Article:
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  1. #1
    yagigoyaneko is offline Newbie
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    Default "One person two letters" OR "two persons one letter each"?

    A call for a job position requires
    "Two reference letters written by a scientist in related field."

    I thought they want me to have "one person writes two letters". But they said no. "Two persons should write a letter separately".

    Is there any chance to justify their claim? It's a sentence in a job call for a research institute in Japan. I only prepared two letters from one person, but they said I am failed. There was a japanese text as well, but it was more vague so that I referred the english part.

    The person who wrote the call is actually bad at english. And I am at this level.

  2. #2
    5jj's Avatar
    5jj is offline VIP Member
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    Default Re: "One person two letters" OR "two persons one letter each"?

    Quote Originally Posted by yagigoyaneko View Post
    "Two reference letters written by a scientist in related field."
    The intended meaning is not clear.

  3. #3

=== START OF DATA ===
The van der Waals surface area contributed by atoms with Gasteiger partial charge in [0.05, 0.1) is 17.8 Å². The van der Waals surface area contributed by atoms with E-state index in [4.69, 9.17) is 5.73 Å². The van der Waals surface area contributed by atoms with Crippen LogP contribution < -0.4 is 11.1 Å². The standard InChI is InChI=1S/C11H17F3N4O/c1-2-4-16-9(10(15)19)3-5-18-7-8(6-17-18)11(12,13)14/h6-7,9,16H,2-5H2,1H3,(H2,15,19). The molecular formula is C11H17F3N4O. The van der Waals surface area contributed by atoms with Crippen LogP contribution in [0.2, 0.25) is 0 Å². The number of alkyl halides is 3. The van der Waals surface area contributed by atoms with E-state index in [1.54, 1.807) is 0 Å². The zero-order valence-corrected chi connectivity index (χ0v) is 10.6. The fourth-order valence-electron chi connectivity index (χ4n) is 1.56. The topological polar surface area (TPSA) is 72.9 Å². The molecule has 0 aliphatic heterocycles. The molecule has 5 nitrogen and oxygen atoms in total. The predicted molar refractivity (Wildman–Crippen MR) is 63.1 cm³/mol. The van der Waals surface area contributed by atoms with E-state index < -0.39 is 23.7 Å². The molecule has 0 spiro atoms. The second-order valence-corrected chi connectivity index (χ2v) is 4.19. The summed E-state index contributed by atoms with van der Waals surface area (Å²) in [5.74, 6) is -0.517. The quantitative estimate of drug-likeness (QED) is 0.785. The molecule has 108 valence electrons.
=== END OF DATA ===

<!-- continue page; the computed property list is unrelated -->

yagigoyaneko is offline Newbie
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    Default Re: "One person two letters" OR "two persons one letter each"?

    Quote Originally Posted by 5jj View Post
    The intended meaning is not clear.
    All right, it seems not only their fault, then. Thanks.

  4. #4
    Tdol is online now Editor, UsingEnglish.com
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    Default Re: "One person two letters" OR "two persons one letter each"?

    The English may not be too clear, but logic favours the two people writing a letter each view. If they needed two copies, they'd probably say 2 copies of a letter....

  5. #5
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    Barb_D is offline Moderator
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    Default Re: "One person two letters" OR "two persons one letter each"?

    I agree that "by a scientist" could imply that you need only one person, but as Tdol says, logic leads you to the intended meaning.
    I'm not a teacher, but I write for a living. Please don't ask me about 2nd conditionals, but I'm a safe bet for what reads well in (American) English.

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